As Director of the Science, Technology, Innovation, Knowledge and Society (STIKS) Programme of Work at ACTS in Kenya, I oversee a portfolio of 7 projects that consider the linkages between STI and society; many of these at a continental Africa level. I am Principal Investigator or Co-Investigator on many of these, including the Innovation in Renewable Energy in Kenya (IREK) project; the AfricaLics Research Capacity Building Project and; the Science Granting Councils Initiative’s collaboration project. Across these projects I am actively engaged in research in the following areas: 1. Science, technology and innovation research and policy and their ability to promote innovative activity for inclusive development. 2. Technological capabilities building and the implications for indigenous African organisations; specifically, how they benefit or otherwise from involvement in large scale projects and/or inclusion in global value chains and international trade. 3. Innovation in low carbon technologies and their ability to promote inclusive development. Across my work I am also highly passionate about research capacity strengthening. I am particularly interested in how to improve training and support offerings to policy makers across a range of portfolio areas (notably research, innovation, industry, education and finance) and also have a specific interest in how to promote innovation studies training at university and vocational training levels and its linkage to existing training on entrepreneurship. I have a PhD in Science and Technology Studies from University of Edinburgh in the UK and have published widely including Energy Policy, Research Policy, Science and Public Policy, European Journal of Development Research and the Journal of International Development.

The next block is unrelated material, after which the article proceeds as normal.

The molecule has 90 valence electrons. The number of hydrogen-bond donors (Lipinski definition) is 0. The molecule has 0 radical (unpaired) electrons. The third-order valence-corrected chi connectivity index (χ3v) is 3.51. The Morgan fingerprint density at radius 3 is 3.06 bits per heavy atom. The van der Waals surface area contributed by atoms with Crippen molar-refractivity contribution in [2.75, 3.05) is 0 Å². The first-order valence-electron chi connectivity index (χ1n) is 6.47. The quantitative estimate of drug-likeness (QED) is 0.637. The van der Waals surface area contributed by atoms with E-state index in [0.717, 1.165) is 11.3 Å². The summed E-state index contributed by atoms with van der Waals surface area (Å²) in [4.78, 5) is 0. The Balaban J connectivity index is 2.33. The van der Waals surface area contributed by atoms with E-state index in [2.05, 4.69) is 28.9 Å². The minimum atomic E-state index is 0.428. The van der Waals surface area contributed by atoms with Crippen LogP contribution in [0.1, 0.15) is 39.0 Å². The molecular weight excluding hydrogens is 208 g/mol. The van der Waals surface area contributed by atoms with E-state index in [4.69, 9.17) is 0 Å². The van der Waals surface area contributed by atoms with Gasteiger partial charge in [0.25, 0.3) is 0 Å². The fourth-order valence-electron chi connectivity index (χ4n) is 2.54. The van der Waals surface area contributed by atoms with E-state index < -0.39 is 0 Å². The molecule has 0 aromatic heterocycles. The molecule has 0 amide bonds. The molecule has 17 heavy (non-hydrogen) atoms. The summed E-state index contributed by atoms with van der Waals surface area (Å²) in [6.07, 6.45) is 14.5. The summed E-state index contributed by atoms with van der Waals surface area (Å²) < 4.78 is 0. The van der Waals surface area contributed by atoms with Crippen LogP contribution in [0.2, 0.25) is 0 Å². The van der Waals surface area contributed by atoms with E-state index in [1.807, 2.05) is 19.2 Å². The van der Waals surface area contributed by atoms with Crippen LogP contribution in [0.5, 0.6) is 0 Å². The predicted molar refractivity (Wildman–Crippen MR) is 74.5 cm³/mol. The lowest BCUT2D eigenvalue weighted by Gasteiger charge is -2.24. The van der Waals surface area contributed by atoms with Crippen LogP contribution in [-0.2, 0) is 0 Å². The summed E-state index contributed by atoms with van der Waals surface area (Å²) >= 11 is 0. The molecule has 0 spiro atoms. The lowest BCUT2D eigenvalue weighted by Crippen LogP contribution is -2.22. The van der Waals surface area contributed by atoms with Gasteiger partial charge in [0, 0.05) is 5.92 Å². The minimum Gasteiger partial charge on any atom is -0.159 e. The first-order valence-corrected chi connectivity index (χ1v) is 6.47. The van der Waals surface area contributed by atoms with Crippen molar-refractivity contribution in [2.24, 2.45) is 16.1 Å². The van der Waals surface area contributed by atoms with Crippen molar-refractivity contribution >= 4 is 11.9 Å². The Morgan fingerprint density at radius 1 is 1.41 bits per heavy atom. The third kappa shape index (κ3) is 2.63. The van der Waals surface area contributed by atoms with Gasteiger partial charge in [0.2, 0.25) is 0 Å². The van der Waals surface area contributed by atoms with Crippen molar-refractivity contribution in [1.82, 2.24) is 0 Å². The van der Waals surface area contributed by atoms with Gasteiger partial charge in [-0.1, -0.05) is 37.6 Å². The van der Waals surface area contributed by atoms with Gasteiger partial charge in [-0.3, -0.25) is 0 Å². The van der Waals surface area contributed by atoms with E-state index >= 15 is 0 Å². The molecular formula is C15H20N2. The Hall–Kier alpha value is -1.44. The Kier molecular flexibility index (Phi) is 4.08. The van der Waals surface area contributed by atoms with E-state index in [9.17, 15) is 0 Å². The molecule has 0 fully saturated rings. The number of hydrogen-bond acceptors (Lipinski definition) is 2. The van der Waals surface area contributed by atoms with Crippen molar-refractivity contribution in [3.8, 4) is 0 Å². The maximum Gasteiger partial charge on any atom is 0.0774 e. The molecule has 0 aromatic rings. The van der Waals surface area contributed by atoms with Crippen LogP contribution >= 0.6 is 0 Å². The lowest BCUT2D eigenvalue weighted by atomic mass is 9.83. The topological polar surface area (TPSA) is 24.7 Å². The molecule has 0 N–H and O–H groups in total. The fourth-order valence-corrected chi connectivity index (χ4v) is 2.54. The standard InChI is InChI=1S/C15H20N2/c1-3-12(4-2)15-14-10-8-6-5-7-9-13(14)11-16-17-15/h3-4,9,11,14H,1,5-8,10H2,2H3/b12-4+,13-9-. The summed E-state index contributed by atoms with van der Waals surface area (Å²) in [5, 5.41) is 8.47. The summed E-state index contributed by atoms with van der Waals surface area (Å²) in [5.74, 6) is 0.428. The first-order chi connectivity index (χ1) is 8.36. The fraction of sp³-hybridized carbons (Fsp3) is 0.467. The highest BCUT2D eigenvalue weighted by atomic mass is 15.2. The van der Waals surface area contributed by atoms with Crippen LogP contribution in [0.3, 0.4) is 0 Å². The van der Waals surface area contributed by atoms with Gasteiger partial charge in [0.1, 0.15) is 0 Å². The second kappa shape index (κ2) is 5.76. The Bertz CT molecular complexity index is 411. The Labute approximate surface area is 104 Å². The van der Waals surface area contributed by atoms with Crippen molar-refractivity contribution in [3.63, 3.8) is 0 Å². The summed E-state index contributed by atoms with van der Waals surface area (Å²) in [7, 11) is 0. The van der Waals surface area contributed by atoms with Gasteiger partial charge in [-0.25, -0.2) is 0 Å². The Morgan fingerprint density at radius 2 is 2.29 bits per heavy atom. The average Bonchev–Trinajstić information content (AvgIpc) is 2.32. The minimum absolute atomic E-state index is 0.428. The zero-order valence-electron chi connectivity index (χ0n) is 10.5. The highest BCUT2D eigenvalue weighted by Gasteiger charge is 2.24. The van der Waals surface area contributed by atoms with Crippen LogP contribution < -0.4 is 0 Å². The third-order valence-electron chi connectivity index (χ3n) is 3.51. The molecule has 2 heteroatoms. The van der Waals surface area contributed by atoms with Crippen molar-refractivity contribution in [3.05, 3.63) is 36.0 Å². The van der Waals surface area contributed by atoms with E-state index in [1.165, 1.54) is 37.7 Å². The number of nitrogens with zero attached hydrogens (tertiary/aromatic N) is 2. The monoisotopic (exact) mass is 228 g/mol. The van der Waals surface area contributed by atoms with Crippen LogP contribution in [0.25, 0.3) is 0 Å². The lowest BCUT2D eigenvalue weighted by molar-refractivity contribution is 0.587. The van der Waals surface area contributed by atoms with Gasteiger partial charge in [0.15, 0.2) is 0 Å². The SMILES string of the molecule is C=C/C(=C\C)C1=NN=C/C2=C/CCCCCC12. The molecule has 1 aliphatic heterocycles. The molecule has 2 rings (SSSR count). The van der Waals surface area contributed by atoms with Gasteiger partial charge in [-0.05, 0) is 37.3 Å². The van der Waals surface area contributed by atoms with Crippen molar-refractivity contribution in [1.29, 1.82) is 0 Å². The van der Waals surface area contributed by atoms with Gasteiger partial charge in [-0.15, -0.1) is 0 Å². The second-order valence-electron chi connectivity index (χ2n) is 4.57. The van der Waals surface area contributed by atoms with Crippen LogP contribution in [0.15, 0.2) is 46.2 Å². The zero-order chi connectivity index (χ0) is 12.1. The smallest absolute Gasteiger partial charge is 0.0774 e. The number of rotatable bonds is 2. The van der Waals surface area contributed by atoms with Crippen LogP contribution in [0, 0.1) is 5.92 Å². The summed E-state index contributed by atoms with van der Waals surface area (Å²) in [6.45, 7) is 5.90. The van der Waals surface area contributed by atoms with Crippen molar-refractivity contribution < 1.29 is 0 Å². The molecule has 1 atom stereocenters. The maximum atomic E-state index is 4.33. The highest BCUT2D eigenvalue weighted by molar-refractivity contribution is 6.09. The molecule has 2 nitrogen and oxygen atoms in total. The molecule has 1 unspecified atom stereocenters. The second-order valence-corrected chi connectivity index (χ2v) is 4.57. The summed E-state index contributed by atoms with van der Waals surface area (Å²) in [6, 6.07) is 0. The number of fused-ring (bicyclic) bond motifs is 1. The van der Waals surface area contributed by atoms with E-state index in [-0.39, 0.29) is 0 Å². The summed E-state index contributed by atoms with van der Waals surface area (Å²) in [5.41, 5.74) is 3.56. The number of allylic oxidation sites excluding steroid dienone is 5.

Margrethe Holm Andersen
Margrethe Holm Andersen is a Senior Advisor at the Department of Politics and Society at Aalborg University in Denmark; the academic coordinator of the AfricaLics Visiting Fellowship Programme for African PhD candidates and post-docs (www.africalics.org) and a senior research fellow in the IREK project (www.irekproject.net) focused on renewable electrification in Kenya. Andersen has more than 30 years of experience from research and planning, implementation and evaluation of development cooperation. She has worked with learning, capacity development and processes of change in agriculture and environment, climate change, local development and gender relations mainly in an African context. Her current research focusses on development of innovative capabilities in renewable electrification and sustainable industrialization and on research capacity development. She has also published on innovation and health systems strengthening, gender relations and evaluation of development cooperation. Andersen holds a Master in Public Administration (1988) and a Ph.D. in Social Science (1992) from Aalborg University. From 1998-2013 she worked with the Danish Ministry of Foreign Affairs and served as Deputy Head in Technical Advisory Services (2000-2002); at the Danish Embassy in Nicaragua (2004-2006) and in the Evaluation Department (2007-2013). She is currently the Chair of Board of Danida Fellowship Centre (https://dfcentre.com/) which aims at supporting lifelong learning for sustainable development.